Once you’ve chosen your locations, plot them on a map. Getting a visual overview is extremely beneficial to the planning process as it enables you to sit back and take stock of the running order of your campaign. It can also help to raise any potential issues regarding promotional staff availability in certain locations — but we’ll come to that later!
Now that you’ve plotted your locations, do yourself a huge favour and group your locations into mini-regions, like so:
This will also enable you to streamline your staffing process. For example, rather than booking 28 sampling staff members you’ll instead be able to use five or six reliable, experienced individuals to take control and manage the front-end of the campaign.
Timing is everything
Once you’ve mapped out your sampling campaign, the next step — if your product is already stocked at the stores you’d like to visit — is to create a campaign timeline and book in your activity with the relevant store managers. If you have a promotional staffing agency supporting you throughout your campaign, they’ll usually be more than happy to take on the task of confirming the store bookings with the appropriate personnel on your behalf.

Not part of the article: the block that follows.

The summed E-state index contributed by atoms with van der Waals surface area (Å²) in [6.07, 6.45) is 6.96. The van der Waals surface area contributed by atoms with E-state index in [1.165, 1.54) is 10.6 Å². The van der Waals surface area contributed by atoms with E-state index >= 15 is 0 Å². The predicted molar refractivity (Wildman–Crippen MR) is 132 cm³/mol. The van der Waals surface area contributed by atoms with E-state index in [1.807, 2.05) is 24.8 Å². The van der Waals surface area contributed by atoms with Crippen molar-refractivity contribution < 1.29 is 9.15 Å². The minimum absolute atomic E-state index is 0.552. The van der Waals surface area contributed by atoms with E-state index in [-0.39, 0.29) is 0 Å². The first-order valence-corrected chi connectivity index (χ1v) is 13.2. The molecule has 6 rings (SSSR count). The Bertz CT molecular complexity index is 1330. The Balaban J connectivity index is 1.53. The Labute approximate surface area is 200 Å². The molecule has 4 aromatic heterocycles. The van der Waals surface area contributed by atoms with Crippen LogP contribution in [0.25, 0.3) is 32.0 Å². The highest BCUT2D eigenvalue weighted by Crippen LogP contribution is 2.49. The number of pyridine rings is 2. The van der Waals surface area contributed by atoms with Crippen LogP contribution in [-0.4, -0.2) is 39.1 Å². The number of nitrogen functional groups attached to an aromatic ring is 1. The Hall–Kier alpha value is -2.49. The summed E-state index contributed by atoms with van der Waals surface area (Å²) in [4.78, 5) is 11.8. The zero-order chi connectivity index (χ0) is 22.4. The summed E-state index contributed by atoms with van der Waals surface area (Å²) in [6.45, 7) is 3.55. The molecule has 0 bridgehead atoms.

Be sure to schedule your store bookings in accordance with your staff’s availability, and be careful not to book two stores within the same region on the same day.
In terms of when to book; weekends are just naturally busier in the world of retail, so we’d always recommend holding your sampling activities between Thursday and Saturday where possible.
Then, once again, think back to your target audience. Is your product time-specific or seasonal? It seems obvious to point out, but you’ll probably find that sampling Christmas puddings in December and ice cream in July will be more effective than doing so vice versa!